University of Alabama Elects First African American SGA President in Nearly Four Decades

University of Alabama Elects First African American SGA President in Nearly Four Decades

Image: Elliot Spillers (Twitter)
Image: Elliot Spillers (Twitter)

On Tuesday, University of Alabama junior, Elliot Spillers, made history when he became the first black Student Government Association (SGA) president to be elected in nearly 40 years.

The win is Spillers’ first elected position within SGA, where he has served appointed positions in the past, with his most recent role being deputy director of engagement.

“This is my third time at this, and each time I’ve grown tremendously as a leader and person,” Spillers told “I’ve never lost hope, hope for this university and what we’ll accomplish in the next year. The real work begins tomorrow. To all the students who voted for me, thank you. It’s because of you we have the opportunity to bring sustainable change here to Alabama.”

[Related: This Day in History: First Black Student Enrolls at University of Alabama]

The campus newspaper, The Crimson White, reports that voter turn out for the election was the highest it has been in six years. Out of the 14,931 votes cast, Spillers received 8,602 of them against his opponent Stephen Keller who serves as vice president of student affairs in the SGA.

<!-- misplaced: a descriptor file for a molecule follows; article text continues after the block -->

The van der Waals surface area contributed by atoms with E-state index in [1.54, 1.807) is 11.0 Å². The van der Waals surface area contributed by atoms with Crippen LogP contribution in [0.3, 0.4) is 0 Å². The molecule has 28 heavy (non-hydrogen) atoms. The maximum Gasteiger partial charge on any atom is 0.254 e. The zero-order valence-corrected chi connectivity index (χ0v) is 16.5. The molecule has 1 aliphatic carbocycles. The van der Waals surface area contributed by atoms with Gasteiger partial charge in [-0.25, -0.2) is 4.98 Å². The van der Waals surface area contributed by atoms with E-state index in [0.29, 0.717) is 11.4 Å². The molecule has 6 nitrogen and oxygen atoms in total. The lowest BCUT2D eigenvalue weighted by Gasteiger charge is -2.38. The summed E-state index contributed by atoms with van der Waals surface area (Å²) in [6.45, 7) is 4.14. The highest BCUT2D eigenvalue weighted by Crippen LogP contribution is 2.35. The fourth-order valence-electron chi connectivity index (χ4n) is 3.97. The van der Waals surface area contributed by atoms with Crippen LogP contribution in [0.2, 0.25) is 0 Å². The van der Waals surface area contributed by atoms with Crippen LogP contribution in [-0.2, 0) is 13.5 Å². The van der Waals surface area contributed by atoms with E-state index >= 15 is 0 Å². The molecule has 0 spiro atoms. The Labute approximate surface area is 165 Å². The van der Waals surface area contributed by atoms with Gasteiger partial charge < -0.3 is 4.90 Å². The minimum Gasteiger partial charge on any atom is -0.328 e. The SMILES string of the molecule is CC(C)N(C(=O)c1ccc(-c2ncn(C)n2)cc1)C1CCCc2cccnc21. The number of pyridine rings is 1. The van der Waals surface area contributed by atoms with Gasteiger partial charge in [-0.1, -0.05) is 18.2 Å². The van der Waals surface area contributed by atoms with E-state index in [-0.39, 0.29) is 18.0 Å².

Spillers, who is studying business management with a political science minor, is the second black SGA president in the school’s history following Cleo Thomas’s election in 1976.

With a secret group of traditionally white fraternities and sororities, known as the Machine, having decades of control over campus institutions, Spillers is also considered the first non-Machine candidate to win the election since Alabama’s now Secretary of State John Merrill in 1986.

Spillers’ campaign manager, Mark Hammontree, said the campaign and student involvement felt more energized than any other SGA election he had seen at UA and that Spillers’ win is a sign of progress for the school.

“It can be really frustrating and you can become disillusioned, living in this state and going to this school,” said Hammontree. “It’s really easy to think things aren’t going to change. But tonight shows that we’re ready for it. We took a huge step forward tonight.”

Spillers tweeted out his excitement for the win and thanked all those who showed their support.